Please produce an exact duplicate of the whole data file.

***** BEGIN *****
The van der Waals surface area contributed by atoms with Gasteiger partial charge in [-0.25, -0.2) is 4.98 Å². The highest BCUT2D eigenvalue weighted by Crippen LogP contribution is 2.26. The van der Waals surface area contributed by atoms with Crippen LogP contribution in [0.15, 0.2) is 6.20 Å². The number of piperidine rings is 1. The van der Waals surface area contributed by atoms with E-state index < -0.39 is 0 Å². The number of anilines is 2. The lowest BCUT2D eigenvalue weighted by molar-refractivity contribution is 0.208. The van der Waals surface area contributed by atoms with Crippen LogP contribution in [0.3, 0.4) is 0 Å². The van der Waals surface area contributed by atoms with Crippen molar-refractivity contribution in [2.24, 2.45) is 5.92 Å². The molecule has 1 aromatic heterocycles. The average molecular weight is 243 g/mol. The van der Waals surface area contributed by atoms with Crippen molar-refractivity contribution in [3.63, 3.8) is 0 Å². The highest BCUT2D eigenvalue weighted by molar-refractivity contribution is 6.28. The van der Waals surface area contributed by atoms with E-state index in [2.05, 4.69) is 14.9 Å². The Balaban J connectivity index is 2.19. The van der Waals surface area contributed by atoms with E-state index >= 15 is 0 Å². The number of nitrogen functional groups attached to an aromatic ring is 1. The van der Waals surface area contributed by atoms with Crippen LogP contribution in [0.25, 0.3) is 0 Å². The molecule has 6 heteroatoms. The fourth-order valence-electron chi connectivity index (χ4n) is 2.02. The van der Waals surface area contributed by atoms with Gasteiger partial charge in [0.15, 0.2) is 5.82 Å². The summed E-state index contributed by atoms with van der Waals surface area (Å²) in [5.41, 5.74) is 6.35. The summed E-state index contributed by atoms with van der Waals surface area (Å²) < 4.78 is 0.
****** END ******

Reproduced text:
The van der Waals surface area contributed by atoms with Gasteiger partial charge in [-0.25, -0.2) is 4.98 Å². The highest BCUT2D eigenvalue weighted by Crippen LogP contribution is 2.26. The van der Waals surface area contributed by atoms with Crippen LogP contribution in [0.15, 0.2) is 6.20 Å². The number of piperidine rings is 1. The van der Waals surface area contributed by atoms with E-state index < -0.39 is 0 Å². The number of anilines is 2. The lowest BCUT2D eigenvalue weighted by molar-refractivity contribution is 0.208. The van der Waals surface area contributed by atoms with Crippen LogP contribution in [0.3, 0.4) is 0 Å². The van der Waals surface area contributed by atoms with Crippen molar-refractivity contribution in [2.24, 2.45) is 5.92 Å². The molecule has 1 aromatic heterocycles. The average molecular weight is 243 g/mol. The van der Waals surface area contributed by atoms with Crippen molar-refractivity contribution in [3.63, 3.8) is 0 Å². The highest BCUT2D eigenvalue weighted by molar-refractivity contribution is 6.28. The van der Waals surface area contributed by atoms with E-state index in [2.05, 4.69) is 14.9 Å². The Balaban J connectivity index is 2.19. The van der Waals surface area contributed by atoms with E-state index >= 15 is 0 Å². The number of nitrogen functional groups attached to an aromatic ring is 1. The van der Waals surface area contributed by atoms with Crippen LogP contribution in [0.25, 0.3) is 0 Å². The molecule has 6 heteroatoms. The fourth-order valence-electron chi connectivity index (χ4n) is 2.02. The van der Waals surface area contributed by atoms with Gasteiger partial charge in [0.15, 0.2) is 5.82 Å². The summed E-state index contributed by atoms with van der Waals surface area (Å²) in [5.41, 5.74) is 6.35. The summed E-state index contributed by atoms with van der Waals surface area (Å²) < 4.78 is 0.